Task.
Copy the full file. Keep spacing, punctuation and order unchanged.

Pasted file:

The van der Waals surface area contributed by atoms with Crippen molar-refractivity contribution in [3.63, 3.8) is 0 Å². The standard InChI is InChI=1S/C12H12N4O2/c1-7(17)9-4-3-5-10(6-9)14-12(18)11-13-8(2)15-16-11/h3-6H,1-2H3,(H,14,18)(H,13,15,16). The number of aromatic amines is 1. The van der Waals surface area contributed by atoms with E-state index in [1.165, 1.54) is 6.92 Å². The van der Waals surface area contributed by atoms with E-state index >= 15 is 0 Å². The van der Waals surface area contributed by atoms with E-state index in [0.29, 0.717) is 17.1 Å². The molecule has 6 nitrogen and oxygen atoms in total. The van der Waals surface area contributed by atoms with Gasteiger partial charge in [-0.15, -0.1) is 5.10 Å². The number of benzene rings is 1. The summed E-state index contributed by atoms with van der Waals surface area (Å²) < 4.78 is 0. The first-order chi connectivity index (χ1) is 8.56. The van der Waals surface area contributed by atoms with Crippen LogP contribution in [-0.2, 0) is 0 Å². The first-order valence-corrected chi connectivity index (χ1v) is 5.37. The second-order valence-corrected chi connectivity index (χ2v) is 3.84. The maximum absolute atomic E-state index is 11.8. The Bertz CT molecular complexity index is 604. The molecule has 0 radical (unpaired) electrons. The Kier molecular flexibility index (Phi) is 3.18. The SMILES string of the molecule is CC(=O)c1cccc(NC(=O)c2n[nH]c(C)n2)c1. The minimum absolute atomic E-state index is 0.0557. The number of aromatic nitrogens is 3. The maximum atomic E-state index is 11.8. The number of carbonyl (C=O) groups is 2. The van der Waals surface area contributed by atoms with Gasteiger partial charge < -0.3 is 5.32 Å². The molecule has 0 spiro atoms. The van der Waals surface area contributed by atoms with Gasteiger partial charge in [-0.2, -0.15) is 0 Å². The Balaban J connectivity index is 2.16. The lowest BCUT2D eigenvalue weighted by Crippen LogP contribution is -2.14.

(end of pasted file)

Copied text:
The van der Waals surface area contributed by atoms with Crippen molar-refractivity contribution in [3.63, 3.8) is 0 Å². The standard InChI is InChI=1S/C12H12N4O2/c1-7(17)9-4-3-5-10(6-9)14-12(18)11-13-8(2)15-16-11/h3-6H,1-2H3,(H,14,18)(H,13,15,16). The number of aromatic amines is 1. The van der Waals surface area contributed by atoms with E-state index in [1.165, 1.54) is 6.92 Å². The van der Waals surface area contributed by atoms with E-state index >= 15 is 0 Å². The van der Waals surface area contributed by atoms with E-state index in [0.29, 0.717) is 17.1 Å². The molecule has 6 nitrogen and oxygen atoms in total. The van der Waals surface area contributed by atoms with Gasteiger partial charge in [-0.15, -0.1) is 5.10 Å². The number of benzene rings is 1. The summed E-state index contributed by atoms with van der Waals surface area (Å²) < 4.78 is 0. The first-order chi connectivity index (χ1) is 8.56. The van der Waals surface area contributed by atoms with Crippen LogP contribution in [-0.2, 0) is 0 Å². The first-order valence-corrected chi connectivity index (χ1v) is 5.37. The second-order valence-corrected chi connectivity index (χ2v) is 3.84. The maximum absolute atomic E-state index is 11.8. The Bertz CT molecular complexity index is 604. The molecule has 0 radical (unpaired) electrons. The Kier molecular flexibility index (Phi) is 3.18. The SMILES string of the molecule is CC(=O)c1cccc(NC(=O)c2n[nH]c(C)n2)c1. The minimum absolute atomic E-state index is 0.0557. The number of aromatic nitrogens is 3. The maximum atomic E-state index is 11.8. The number of carbonyl (C=O) groups is 2. The van der Waals surface area contributed by atoms with Gasteiger partial charge < -0.3 is 5.32 Å². The molecule has 0 spiro atoms. The van der Waals surface area contributed by atoms with Gasteiger partial charge in [-0.2, -0.15) is 0 Å². The Balaban J connectivity index is 2.16. The lowest BCUT2D eigenvalue weighted by Crippen LogP contribution is -2.14.